President Abdel Fattah El Sisi said on Thursday that Egypt would not stand by if any action in neighbouring Libya posed a threat to his country’s national security.
Addressing scores of tribal leaders and dignitaries from Libya, Mr El Sisi said his country’s military could “swiftly and decisively” change the situation in Libya.
The Libyan National Army led by Field Marshal Khalifa Haftar is locked in a conflict against Turkish-backed forces and mercenaries fighting for the Government of National Accord in Tripoli.
Libya’s rival government, the House of Representatives in the east, voted this week to invite the Egyptian military to intervene in if Cairo saw a threat to the security of both nations.
Mr El Sisi on Thursday said he would also have to secure the approval of the Egyptian Parliament before his forces could enter Libya.
But approval was a foregone conclusion because the chamber is packed with his supporters and has already condemned Turkey’s intervention in Libya in the strongest terms.
It is the second time in less than a month that Mr El Sisi has spoken about the possibility of military intervention in Libya.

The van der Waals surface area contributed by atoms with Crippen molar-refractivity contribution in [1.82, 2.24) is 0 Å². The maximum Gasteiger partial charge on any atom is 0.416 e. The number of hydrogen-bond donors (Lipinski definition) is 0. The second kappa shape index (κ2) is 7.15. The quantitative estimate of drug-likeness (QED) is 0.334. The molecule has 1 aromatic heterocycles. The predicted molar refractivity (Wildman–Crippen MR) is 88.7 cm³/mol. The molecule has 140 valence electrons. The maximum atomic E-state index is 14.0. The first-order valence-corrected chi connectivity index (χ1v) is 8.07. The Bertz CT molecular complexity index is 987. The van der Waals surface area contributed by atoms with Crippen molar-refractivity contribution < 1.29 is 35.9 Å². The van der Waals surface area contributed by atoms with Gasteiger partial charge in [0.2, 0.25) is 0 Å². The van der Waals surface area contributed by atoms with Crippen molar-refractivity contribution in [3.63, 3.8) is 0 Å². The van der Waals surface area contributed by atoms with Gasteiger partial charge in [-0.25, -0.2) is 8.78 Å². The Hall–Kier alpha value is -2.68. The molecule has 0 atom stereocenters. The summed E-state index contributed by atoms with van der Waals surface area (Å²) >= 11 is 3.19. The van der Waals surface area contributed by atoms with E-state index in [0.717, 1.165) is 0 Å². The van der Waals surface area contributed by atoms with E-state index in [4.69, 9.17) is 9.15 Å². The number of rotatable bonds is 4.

Last month, he said Egypt considered the coastal city of Sirte and the oasis town of Jufra to the south as a “red line”.
“We will not go into Libya unless you ask us to and we will leave when you order us to,” Mr El Sisi told the tribal leaders.
Tension has been rising in Libya and the region over Turkey’s military involvement there.
Turkey’s support for the GNA reversed a 15-month assault on Tripoli by forces loyal to Field Marshal Haftar.
Also last month, Egypt called for a ceasefire in Libya as part of an initiative that proposed an elected leadership council.
On Thursday, Mr El Sisi said Egyptian forces would go into Libya with tribal forces at the forefront and under the Libyan flag.
“The declaration of the Sirte-Jufra line as a red line is essentially a call for peace and an end to the conflict in Libya,” said Mr El Sisi, who was repeatedly interrupted by applause from the Libyan tribesmen.
“Egypt would not stand by and watch in the face of any movements that pose a strong and direct threat not just to Egypt’s and Libya’s national security, but those of the Arab world, the region and the world.”
He said Egypt did not want to enshrine the west-east divide but to work for a unified and stable Libya.
Egypt has been alarmed by events in Libya since a popular uprising in 2011 toppled and killed longtime dictator Muammar Qaddafi.
The energy-rich nation has since plunged into chaos with the rival administrations vying for dominance.
Egypt has blamed militants operating out of Libya for a string of deadly attacks in recent years against minority Christians and members of its security forces.
There have been no such attacks in the past two years as Cairo tightened its defences along its porous desert border.